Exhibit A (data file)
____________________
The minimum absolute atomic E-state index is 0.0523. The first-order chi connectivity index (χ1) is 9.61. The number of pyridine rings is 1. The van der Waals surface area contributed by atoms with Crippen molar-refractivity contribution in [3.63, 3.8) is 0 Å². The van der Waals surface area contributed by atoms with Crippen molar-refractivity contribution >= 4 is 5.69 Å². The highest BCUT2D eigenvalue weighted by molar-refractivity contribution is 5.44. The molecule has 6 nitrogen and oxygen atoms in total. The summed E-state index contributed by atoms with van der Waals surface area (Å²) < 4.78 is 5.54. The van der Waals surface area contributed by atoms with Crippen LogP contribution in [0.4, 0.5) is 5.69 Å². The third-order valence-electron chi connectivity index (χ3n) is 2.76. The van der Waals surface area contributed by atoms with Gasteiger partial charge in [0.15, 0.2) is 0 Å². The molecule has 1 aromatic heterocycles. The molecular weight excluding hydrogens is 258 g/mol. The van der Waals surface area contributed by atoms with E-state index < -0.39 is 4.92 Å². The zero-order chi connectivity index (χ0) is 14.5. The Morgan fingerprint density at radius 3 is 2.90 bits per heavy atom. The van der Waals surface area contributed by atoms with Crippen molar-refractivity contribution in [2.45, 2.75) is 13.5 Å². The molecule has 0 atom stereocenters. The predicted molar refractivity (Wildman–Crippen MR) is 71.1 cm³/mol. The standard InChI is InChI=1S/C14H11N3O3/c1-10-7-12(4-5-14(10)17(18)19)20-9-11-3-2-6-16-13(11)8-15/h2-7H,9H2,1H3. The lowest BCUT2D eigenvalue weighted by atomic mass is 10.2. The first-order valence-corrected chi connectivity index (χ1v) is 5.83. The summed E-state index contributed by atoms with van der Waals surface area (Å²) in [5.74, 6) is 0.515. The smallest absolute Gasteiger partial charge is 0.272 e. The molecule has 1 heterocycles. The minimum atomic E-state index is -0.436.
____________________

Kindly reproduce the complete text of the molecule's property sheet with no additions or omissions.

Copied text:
The minimum absolute atomic E-state index is 0.0523. The first-order chi connectivity index (χ1) is 9.61. The number of pyridine rings is 1. The van der Waals surface area contributed by atoms with Crippen molar-refractivity contribution in [3.63, 3.8) is 0 Å². The van der Waals surface area contributed by atoms with Crippen molar-refractivity contribution >= 4 is 5.69 Å². The highest BCUT2D eigenvalue weighted by molar-refractivity contribution is 5.44. The molecule has 6 nitrogen and oxygen atoms in total. The summed E-state index contributed by atoms with van der Waals surface area (Å²) < 4.78 is 5.54. The van der Waals surface area contributed by atoms with Crippen LogP contribution in [0.4, 0.5) is 5.69 Å². The third-order valence-electron chi connectivity index (χ3n) is 2.76. The van der Waals surface area contributed by atoms with Gasteiger partial charge in [0.15, 0.2) is 0 Å². The molecule has 1 aromatic heterocycles. The molecular weight excluding hydrogens is 258 g/mol. The van der Waals surface area contributed by atoms with E-state index < -0.39 is 4.92 Å². The zero-order chi connectivity index (χ0) is 14.5. The Morgan fingerprint density at radius 3 is 2.90 bits per heavy atom. The van der Waals surface area contributed by atoms with Crippen molar-refractivity contribution in [2.45, 2.75) is 13.5 Å². The molecule has 0 atom stereocenters. The predicted molar refractivity (Wildman–Crippen MR) is 71.1 cm³/mol. The standard InChI is InChI=1S/C14H11N3O3/c1-10-7-12(4-5-14(10)17(18)19)20-9-11-3-2-6-16-13(11)8-15/h2-7H,9H2,1H3. The lowest BCUT2D eigenvalue weighted by atomic mass is 10.2. The first-order valence-corrected chi connectivity index (χ1v) is 5.83. The summed E-state index contributed by atoms with van der Waals surface area (Å²) in [5.74, 6) is 0.515. The smallest absolute Gasteiger partial charge is 0.272 e. The molecule has 1 heterocycles. The minimum atomic E-state index is -0.436.